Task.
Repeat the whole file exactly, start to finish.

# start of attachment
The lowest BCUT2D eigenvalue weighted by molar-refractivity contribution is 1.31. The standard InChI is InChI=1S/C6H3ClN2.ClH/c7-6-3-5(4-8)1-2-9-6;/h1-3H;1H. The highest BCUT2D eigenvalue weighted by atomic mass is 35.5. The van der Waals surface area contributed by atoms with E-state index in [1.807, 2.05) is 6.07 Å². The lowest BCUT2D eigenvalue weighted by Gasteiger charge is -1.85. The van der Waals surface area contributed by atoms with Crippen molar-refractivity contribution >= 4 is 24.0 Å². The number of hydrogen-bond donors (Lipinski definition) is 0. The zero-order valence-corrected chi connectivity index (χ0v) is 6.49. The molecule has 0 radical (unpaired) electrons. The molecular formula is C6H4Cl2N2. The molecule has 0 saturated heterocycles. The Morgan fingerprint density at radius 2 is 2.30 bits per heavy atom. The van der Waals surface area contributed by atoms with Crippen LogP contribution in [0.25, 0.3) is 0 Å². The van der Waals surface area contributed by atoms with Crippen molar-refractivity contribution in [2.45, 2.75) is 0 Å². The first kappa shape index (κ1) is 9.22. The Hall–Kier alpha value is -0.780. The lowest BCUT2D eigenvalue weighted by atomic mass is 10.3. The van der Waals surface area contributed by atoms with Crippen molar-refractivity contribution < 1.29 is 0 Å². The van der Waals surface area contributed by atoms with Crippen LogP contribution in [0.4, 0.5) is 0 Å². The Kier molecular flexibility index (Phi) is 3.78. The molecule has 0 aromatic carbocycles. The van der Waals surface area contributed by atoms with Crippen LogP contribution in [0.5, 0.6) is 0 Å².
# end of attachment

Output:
The lowest BCUT2D eigenvalue weighted by molar-refractivity contribution is 1.31. The standard InChI is InChI=1S/C6H3ClN2.ClH/c7-6-3-5(4-8)1-2-9-6;/h1-3H;1H. The highest BCUT2D eigenvalue weighted by atomic mass is 35.5. The van der Waals surface area contributed by atoms with E-state index in [1.807, 2.05) is 6.07 Å². The lowest BCUT2D eigenvalue weighted by Gasteiger charge is -1.85. The van der Waals surface area contributed by atoms with Crippen molar-refractivity contribution >= 4 is 24.0 Å². The number of hydrogen-bond donors (Lipinski definition) is 0. The zero-order valence-corrected chi connectivity index (χ0v) is 6.49. The molecule has 0 radical (unpaired) electrons. The molecular formula is C6H4Cl2N2. The molecule has 0 saturated heterocycles. The Morgan fingerprint density at radius 2 is 2.30 bits per heavy atom. The van der Waals surface area contributed by atoms with Crippen LogP contribution in [0.25, 0.3) is 0 Å². The van der Waals surface area contributed by atoms with Crippen molar-refractivity contribution in [2.45, 2.75) is 0 Å². The first kappa shape index (κ1) is 9.22. The Hall–Kier alpha value is -0.780. The lowest BCUT2D eigenvalue weighted by atomic mass is 10.3. The van der Waals surface area contributed by atoms with Crippen molar-refractivity contribution < 1.29 is 0 Å². The van der Waals surface area contributed by atoms with Crippen LogP contribution in [0.4, 0.5) is 0 Å². The Kier molecular flexibility index (Phi) is 3.78. The molecule has 0 aromatic carbocycles. The van der Waals surface area contributed by atoms with Crippen LogP contribution in [0.5, 0.6) is 0 Å².